Similarly the section 56 dealing with frustration/impossibility of performance is an example of default rule, as it merely states when the contract is said to be impossible to perform. This thereby gives ample leeway to the parties to draft the conditions that they regard as will render the contract as impossible to perform. One look at section 62 and section 63 makes it clear that the rules regarding novation, recission and alteration, as well as performance of the original promise are all at the discretion of the parties to the contract. However so far as the right of restitution under section 64 and 65 is concerned, the same cannot be contracted out, hence is a mandatory provision.

One need not say anything about the sections from 68-72, as they are quasi contractual obligations imposed by law and hence binding. One last example of mandatory rule is Section 74 of the Act, which restricts the right of the parties to impose penalty on the defaulting party. Thus the brief overview of the few provisions of the Act for identifying the default rule proceeded on two simple guidelines. (One) Is to read the bare language of the sections and ask the question: whether it is possible to have a contract without complying with this requirement? If the answer is no then the rule embodied in the section is a mandatory rule and not a default rule which can be contracted around. (Second) To think about the purpose of having the particular section and ask: what is the need to have this section? If the answer is that the rule embodied in the section is a guideline as to the possible manner in which the contract can be drafted/ formed, a guideline which if not adhered to will not affect the efficacy of the contract, then the rule is a default rule.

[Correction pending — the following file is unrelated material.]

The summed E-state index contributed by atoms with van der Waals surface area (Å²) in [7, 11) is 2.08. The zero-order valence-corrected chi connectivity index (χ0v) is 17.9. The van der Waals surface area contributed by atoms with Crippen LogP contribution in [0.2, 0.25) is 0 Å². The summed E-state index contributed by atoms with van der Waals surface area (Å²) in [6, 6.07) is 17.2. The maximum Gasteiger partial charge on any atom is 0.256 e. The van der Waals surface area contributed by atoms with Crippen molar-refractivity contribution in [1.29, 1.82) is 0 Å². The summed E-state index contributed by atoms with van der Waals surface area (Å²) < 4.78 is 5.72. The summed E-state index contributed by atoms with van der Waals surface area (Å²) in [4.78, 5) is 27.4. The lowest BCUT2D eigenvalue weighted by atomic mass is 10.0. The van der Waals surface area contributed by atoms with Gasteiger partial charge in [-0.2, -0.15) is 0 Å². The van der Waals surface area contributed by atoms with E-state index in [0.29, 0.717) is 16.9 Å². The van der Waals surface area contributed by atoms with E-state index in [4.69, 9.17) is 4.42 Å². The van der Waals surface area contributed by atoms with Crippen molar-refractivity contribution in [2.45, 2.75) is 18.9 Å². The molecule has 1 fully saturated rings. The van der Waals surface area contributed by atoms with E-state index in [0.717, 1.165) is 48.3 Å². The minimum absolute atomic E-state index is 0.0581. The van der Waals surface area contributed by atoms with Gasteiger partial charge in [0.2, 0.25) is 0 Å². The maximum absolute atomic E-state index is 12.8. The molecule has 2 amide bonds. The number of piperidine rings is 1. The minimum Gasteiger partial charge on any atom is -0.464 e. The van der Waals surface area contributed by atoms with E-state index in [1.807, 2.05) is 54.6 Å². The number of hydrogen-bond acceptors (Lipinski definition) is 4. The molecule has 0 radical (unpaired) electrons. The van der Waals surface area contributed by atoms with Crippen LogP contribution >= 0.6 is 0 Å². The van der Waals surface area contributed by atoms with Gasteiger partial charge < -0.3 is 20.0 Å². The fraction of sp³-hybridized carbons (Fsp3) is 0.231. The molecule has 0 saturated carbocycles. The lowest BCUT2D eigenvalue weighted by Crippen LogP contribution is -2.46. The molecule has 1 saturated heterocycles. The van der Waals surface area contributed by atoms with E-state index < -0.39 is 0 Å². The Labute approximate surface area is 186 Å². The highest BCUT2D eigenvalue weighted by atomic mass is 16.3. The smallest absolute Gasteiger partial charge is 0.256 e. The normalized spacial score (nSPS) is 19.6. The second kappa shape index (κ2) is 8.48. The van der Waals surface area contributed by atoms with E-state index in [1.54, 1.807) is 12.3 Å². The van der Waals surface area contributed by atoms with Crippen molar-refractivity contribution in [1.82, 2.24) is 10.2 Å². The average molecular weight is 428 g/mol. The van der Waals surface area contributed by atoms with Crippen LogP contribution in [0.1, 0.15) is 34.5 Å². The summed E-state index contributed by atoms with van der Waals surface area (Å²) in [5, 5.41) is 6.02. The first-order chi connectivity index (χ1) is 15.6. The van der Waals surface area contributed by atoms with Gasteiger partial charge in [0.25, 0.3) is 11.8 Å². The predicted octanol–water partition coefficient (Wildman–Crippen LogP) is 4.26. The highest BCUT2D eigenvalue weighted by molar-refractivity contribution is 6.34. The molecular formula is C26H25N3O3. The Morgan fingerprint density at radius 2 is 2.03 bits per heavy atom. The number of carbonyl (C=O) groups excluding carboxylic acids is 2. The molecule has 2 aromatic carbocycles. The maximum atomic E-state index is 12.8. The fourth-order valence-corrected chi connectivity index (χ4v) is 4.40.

At the end the process of identifying the default rules in the Indian Contract Act is nothing but a process of reading and re-reading the bare act. As a student or a practitioner of law, one has to be thorough with the fundamentals to be able to identify the spirit of the sections that form the foundation of the Indian Contract Act i.e. the sections embodying the general principles of contract. I believe that most of the problem arises because of the lack of this clarity both amongst the student as well as the practitioners. Since identification of default rules successfully is also about one's conceptual clarity."

No comments: